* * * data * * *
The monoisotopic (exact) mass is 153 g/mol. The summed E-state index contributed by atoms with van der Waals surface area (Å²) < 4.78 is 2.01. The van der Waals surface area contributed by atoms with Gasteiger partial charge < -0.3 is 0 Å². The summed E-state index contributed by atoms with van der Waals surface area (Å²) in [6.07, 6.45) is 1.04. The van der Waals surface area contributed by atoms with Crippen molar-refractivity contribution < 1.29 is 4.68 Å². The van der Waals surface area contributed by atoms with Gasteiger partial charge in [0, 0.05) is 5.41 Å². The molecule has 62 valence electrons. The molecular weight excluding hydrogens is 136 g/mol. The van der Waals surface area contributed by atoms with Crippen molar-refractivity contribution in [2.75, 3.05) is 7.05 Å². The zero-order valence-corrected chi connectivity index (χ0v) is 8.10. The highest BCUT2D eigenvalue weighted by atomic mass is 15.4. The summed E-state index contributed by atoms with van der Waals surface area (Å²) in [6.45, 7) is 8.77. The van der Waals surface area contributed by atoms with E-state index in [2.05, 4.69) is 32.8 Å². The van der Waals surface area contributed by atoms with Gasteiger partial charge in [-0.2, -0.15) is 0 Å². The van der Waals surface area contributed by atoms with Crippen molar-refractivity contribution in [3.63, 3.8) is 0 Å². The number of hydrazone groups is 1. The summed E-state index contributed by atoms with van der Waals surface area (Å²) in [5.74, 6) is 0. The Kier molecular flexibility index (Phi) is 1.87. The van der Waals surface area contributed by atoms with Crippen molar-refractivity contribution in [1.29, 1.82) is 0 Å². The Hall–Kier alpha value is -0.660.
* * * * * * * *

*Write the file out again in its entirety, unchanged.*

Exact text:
The monoisotopic (exact) mass is 153 g/mol. The summed E-state index contributed by atoms with van der Waals surface area (Å²) < 4.78 is 2.01. The van der Waals surface area contributed by atoms with Gasteiger partial charge < -0.3 is 0 Å². The summed E-state index contributed by atoms with van der Waals surface area (Å²) in [6.07, 6.45) is 1.04. The van der Waals surface area contributed by atoms with Crippen molar-refractivity contribution < 1.29 is 4.68 Å². The van der Waals surface area contributed by atoms with Gasteiger partial charge in [0, 0.05) is 5.41 Å². The molecule has 62 valence electrons. The molecular weight excluding hydrogens is 136 g/mol. The van der Waals surface area contributed by atoms with Crippen molar-refractivity contribution in [2.75, 3.05) is 7.05 Å². The zero-order valence-corrected chi connectivity index (χ0v) is 8.10. The highest BCUT2D eigenvalue weighted by atomic mass is 15.4. The summed E-state index contributed by atoms with van der Waals surface area (Å²) in [6.45, 7) is 8.77. The van der Waals surface area contributed by atoms with E-state index in [2.05, 4.69) is 32.8 Å². The van der Waals surface area contributed by atoms with Gasteiger partial charge in [-0.2, -0.15) is 0 Å². The van der Waals surface area contributed by atoms with Crippen molar-refractivity contribution in [3.63, 3.8) is 0 Å². The number of hydrazone groups is 1. The summed E-state index contributed by atoms with van der Waals surface area (Å²) in [5.74, 6) is 0. The Kier molecular flexibility index (Phi) is 1.87. The van der Waals surface area contributed by atoms with Crippen molar-refractivity contribution in [1.29, 1.82) is 0 Å². The Hall–Kier alpha value is -0.660.